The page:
We all deal with timing every day. From hitting the stoplights on the way to work to setting a song tempo, making business decisions and even our choices when recording—things always seem to come out better if we get the timing right. I got a memorable lesson on tempo when I first started engineering. I was assisting engineer Brad Gilderman on the Babyface record The Cool In You. Producer/artists Antonio M. “L.A.” Reid and Kenneth “Babyface” Edmonds were personable, showed up on time, had great talent and attitude, and were a joy to work with. We were doing overdubs, including layered background vocals that we’d assemble on the out chorus then fly to the other choruses from one 24-track to another using SMPTE offsets in a synchronizer (remember that?).
On one session, L.A. and Kenny listened back to what I thought sounded like a finished master of the song “Rock Bottom.” It sounded fantastic, and you could tell they’d put a lot of work into it. At the end of playback they looked at each other and said, “Nope, it’s too fast. We’ve got to go back and recut it.” This blew me away because it was awesome—but not to their ears. I rethought everything I believed about production after that. Just because something sounds done doesn’t mean it is. And when a song’s tempo is not right, it’s a good reason to try it again.
I just got back from a mind-blowing trip to Denmark where I visited DPA Microphones’ factory and HQ, and the Danish Radio production facility. At this time in their development, DPA, who more than 20 years ago positioned its line around medium- and large-capsule microphones, is now getting 80 percent of its revenue from miniature mics. These are tiny transducers, which can be body worn or found in their newer microphones like the 2000 Series capsules.
Why is the timing right for DPA to bank on this miniature transducer? Like the rest of the audio business, growth is in live performance. People buy music from bands they see live or on video, not the opposite. DPA’s miniature headsets and lavaliers are big in theater and live performance (e.g., Andrew Lloyd Weber’s productions use only DPA microphones, as does Meyer Sound’s Constellation system.) Unlike DPA’s 90mm capsules, the minis carry a replaceability component. There’s no planned obsolescence here—they are robust in design and are tested many times before the user opens the box. But in theater and live events, users are wearing them out, then replenishing stock. Wrigley built an empire on the same principle, and it works here, too.
On a corollary visit to Danish Radio, I had the opportunity to tour the facility, including their fabulous concert hall and associated control room. Everything was top of the line, with an SSL C200 console, B&W monitors, plenty of outboard gear and much more. Here we heard engineer Mikkel Nymand’s mixes recorded to Merging Technologies Pyramix through DAD converters and preamps. Before he hits the record button, a big part of Mikkel’s setup is to time align his microphones to the main stereo pair. The sessions we heard had more than 30 tracks represented by local, overhead and room stereo pairs, and Decca Tree placements.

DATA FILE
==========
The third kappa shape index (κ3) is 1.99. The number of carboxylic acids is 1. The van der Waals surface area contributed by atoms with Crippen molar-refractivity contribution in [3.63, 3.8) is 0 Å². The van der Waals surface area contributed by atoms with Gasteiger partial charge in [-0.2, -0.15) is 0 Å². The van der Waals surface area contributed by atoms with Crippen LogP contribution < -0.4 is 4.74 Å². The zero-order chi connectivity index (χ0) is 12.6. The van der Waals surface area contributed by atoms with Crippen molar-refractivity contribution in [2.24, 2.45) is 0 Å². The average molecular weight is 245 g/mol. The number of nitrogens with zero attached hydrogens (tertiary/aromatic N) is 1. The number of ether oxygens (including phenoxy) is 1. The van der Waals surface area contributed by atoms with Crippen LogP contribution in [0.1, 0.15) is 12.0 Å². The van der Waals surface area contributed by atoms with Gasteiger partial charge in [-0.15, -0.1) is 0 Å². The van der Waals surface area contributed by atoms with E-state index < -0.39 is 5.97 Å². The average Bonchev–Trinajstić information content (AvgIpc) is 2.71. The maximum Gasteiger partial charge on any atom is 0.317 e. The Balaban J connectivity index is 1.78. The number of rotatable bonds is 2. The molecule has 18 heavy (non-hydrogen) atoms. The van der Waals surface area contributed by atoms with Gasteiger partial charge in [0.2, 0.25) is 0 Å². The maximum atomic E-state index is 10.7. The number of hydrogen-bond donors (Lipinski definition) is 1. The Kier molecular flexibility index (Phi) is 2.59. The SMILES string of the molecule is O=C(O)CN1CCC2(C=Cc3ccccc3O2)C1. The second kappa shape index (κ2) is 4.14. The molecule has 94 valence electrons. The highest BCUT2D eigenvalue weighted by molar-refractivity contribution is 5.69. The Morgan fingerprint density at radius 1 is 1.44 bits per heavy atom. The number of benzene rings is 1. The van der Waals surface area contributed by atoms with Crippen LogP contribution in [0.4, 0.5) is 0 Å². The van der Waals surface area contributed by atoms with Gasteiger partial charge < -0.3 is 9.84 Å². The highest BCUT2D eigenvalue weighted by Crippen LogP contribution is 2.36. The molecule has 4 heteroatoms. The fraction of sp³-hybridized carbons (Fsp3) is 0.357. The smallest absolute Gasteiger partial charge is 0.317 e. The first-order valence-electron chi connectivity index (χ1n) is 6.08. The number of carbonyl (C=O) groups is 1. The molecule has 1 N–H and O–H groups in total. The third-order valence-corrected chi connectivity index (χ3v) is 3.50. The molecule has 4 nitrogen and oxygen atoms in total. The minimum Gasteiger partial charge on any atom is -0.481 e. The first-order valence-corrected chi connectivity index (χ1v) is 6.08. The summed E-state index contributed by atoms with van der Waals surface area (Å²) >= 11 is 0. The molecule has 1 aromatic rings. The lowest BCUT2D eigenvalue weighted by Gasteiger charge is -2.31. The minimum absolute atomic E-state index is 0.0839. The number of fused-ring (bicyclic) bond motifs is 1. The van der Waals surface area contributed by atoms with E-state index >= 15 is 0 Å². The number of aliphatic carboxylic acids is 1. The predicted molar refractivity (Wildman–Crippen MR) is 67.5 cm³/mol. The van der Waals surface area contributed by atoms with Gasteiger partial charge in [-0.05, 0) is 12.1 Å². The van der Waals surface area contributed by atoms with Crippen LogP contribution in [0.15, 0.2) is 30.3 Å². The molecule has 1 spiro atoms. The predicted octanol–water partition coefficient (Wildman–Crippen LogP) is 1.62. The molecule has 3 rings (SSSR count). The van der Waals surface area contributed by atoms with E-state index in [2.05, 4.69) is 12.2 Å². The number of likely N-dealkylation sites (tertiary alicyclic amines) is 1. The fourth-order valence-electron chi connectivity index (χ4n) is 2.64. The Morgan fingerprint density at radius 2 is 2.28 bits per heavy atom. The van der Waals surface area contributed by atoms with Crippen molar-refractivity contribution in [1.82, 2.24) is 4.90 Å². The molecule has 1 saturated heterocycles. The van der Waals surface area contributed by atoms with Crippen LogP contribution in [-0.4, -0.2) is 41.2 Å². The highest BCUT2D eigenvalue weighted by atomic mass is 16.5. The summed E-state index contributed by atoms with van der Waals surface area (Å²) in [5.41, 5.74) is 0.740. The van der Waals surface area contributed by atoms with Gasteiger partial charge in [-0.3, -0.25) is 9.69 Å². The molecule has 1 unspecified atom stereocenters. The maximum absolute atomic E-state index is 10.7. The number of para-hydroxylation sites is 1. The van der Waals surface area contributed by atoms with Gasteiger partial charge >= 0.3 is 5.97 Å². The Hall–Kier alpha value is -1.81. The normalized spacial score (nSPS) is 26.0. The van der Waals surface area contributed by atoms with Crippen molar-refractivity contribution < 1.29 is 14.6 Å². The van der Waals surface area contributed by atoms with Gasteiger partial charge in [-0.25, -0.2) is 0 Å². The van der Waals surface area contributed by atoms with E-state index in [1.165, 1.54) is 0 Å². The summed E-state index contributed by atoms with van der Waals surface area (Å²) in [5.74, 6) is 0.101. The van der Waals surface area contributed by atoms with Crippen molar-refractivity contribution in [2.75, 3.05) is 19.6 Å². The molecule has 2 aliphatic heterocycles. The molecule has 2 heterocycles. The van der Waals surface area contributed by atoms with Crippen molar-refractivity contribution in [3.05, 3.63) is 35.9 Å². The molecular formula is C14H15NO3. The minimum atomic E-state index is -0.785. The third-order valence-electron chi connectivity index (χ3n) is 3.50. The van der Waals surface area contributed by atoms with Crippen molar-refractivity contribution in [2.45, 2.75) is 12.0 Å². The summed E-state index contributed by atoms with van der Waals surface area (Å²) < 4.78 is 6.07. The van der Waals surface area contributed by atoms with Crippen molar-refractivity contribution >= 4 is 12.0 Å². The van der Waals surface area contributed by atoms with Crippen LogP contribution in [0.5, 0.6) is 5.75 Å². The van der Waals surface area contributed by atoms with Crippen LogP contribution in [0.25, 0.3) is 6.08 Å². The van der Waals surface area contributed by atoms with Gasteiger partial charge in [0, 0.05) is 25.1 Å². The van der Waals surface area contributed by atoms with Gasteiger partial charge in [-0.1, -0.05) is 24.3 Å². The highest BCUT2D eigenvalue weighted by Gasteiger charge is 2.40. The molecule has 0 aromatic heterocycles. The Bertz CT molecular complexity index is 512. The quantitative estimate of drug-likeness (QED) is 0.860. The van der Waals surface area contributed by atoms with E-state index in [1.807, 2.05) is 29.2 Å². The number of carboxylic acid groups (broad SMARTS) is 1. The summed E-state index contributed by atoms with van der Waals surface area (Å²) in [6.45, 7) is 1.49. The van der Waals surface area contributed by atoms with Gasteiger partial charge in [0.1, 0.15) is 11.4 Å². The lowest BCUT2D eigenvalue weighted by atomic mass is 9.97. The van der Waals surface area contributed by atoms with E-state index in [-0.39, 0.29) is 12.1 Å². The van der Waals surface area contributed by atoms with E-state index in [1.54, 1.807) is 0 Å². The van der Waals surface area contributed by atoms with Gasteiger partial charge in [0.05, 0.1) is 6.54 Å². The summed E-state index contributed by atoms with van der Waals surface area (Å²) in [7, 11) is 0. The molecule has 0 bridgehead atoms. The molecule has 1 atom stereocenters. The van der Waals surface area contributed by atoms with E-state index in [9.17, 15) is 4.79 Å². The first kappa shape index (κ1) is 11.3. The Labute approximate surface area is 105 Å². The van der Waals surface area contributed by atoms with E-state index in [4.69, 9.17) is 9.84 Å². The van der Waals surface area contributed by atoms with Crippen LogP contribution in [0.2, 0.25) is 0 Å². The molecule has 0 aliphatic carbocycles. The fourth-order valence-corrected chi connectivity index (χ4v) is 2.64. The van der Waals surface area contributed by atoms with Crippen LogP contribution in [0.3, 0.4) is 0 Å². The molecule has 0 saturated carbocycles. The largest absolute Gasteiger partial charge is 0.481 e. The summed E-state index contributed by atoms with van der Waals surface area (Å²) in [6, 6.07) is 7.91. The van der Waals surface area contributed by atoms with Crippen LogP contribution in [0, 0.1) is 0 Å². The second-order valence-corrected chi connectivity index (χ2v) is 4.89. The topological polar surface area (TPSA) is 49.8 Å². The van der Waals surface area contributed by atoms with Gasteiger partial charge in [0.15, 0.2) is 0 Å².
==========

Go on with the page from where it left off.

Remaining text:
To make the time adjustments so each part of the orchestra is aligned to the listener, he either records a clicker (the kind you use to train your dog) to all mics, from the position of each spot mic, or uses a Bosch laser range finder to measure the distance of each mic in relation to the main pair. He excludes the room mics because their timing is critical to getting the performance to sound like it’s inside the hall. Once Mikkel gets the range of each spot mic, he plugs he delay times into his digital signal chain so everything is spot-on to the main pair. The results are stunning. We heard two pieces he recorded, one at the DR space and another of the New York Philharmonic recorded at Avery Fisher Hall, both in surround. It’s all live except a bit of artificial ambience provided by TC S6000 and Lexicon reverbs. The overall picture is beautiful.
Another critical part of Mikkel’s setup are his converters. He uses the DAD AX-24 preamp/converters, which are capable of recording all common sample rates on up to Digital eXtreme Definition (352.8 kHz/24-bits). Although he records at 48 kHz for broadcast, he has done many recordings at 352.8 kHz and was able to play it back for us on a great-sounding system. DAD’s converters can down-convert on the fly so we were able to hear a 5.1 recording from DXD down to MP3 with a few stops along the way. The quality difference, especially down from DXD to 44.1, is beyond tangible. The detail of the room cues is what makes it—the space sounds more real at the higher sampling rates. And MP3? Fuhgeddaboudit. Mikkel also commented on the precision of edits, which of course is contingent on timing. Pyramix’s mix engine maintains a very precise time-domain image of the audio signals and particularly of its transients, while the Hepta SRC (Sampling Rate Converter) assures excellent down sampling.
So even though the phrase “timing is everything” has been worn out by familiarity, it still stands up in audio. Whether you’re talking about song tempo, conversion rates, product releases or mic setup, it’s about time.